You play Deacon St. John, a bounty hunter who, at the start of the pandemic, left his wife Sarah in the hands of NERO. NERO is a scientific research lab dedicated to solve the Freaker pandemic. Two years later, Deacon becomes an outlaw with Boozer by his side, confronting a world ravaged by Freakers left and right.

The main premise of Days Gone is survival; you are placed in a world ravaged by creatures known as Freakers that come in many forms. As the main character, you will encounter these creatures (whether as former humans or animals) at any point of the day, along with human enemies from rival gangs/groups. For the most part, I had to scavenge abandoned houses and gas stations for spare parts and guns. That’s how scarce things were.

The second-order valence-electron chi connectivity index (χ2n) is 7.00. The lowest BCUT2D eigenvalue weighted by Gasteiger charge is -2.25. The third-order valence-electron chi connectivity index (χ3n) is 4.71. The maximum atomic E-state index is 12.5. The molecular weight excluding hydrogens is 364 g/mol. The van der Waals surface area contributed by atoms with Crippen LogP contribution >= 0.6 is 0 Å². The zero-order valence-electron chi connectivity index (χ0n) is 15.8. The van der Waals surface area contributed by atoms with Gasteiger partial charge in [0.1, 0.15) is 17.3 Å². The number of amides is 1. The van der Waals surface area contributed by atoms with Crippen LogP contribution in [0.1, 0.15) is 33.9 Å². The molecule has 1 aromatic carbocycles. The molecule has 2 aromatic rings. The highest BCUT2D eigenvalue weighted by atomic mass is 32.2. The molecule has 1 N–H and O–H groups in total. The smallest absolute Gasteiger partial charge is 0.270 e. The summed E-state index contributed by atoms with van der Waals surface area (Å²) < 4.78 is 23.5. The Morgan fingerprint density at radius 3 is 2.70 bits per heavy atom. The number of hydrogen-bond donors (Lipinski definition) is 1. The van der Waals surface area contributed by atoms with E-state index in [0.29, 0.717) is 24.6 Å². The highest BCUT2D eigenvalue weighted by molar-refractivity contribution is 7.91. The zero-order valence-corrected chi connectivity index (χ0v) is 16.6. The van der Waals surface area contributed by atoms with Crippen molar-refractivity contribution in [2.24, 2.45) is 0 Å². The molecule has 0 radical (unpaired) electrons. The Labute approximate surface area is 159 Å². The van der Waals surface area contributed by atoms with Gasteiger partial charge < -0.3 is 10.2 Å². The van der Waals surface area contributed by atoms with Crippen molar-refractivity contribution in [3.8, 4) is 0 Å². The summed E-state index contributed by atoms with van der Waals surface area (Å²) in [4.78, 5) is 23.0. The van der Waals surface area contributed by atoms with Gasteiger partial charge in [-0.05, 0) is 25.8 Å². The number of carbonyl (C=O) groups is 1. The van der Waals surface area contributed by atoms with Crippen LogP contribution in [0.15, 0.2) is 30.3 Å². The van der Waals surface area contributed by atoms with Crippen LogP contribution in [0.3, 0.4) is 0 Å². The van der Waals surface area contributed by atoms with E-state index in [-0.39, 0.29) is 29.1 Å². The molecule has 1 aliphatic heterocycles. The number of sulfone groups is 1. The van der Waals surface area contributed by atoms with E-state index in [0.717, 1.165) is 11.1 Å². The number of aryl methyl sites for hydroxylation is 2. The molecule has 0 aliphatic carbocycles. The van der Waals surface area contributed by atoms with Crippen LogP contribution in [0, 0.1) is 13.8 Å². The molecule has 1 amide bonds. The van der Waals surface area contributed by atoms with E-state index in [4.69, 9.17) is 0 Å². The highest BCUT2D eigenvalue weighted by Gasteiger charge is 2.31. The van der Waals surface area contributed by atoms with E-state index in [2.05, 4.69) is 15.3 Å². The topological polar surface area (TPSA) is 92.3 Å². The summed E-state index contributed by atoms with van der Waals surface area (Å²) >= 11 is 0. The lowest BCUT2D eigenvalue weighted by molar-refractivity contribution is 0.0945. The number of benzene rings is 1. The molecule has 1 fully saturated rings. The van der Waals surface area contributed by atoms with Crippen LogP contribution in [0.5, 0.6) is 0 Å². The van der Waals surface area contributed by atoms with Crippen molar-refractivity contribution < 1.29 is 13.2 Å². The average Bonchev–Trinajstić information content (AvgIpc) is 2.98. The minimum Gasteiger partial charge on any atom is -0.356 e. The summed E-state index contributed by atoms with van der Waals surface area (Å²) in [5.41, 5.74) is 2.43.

If there’s one aspect Bend Studio did nail down properly, it’s the horde of Freakers. Usually, when games introduce a horde of infected creatures, they do so in the 10s or 20s. In Days Gone, I experienced a full wave of fifty Freakers coming at me. And, given how scarce resources and ammunition were, it was basically fight or flight. I, unfortunately, chose to fight with just a knife (attack with R2) and fought through ten Freakers before losing all health.

Improving on your survival skills

As Deacon moves around and accomplishes certain tasks, he earns experience points from it. These points turn into skill points to be used on his Skill Tree (swiping down on the Touch Pad). Such skills include the ability to face Freaker hordes better, the ability to craft certain weapons and ammunition, and heightened Survival Vision (R3).

I really felt the need to upgrade some of his skills throughout the two hours of gameplay, such as better aim (L2) when targeting opponents. For the most part, aiming with scoped weapons was pretty hard to control even with the focus assist setting on — especially if you like going for headshots (which I was).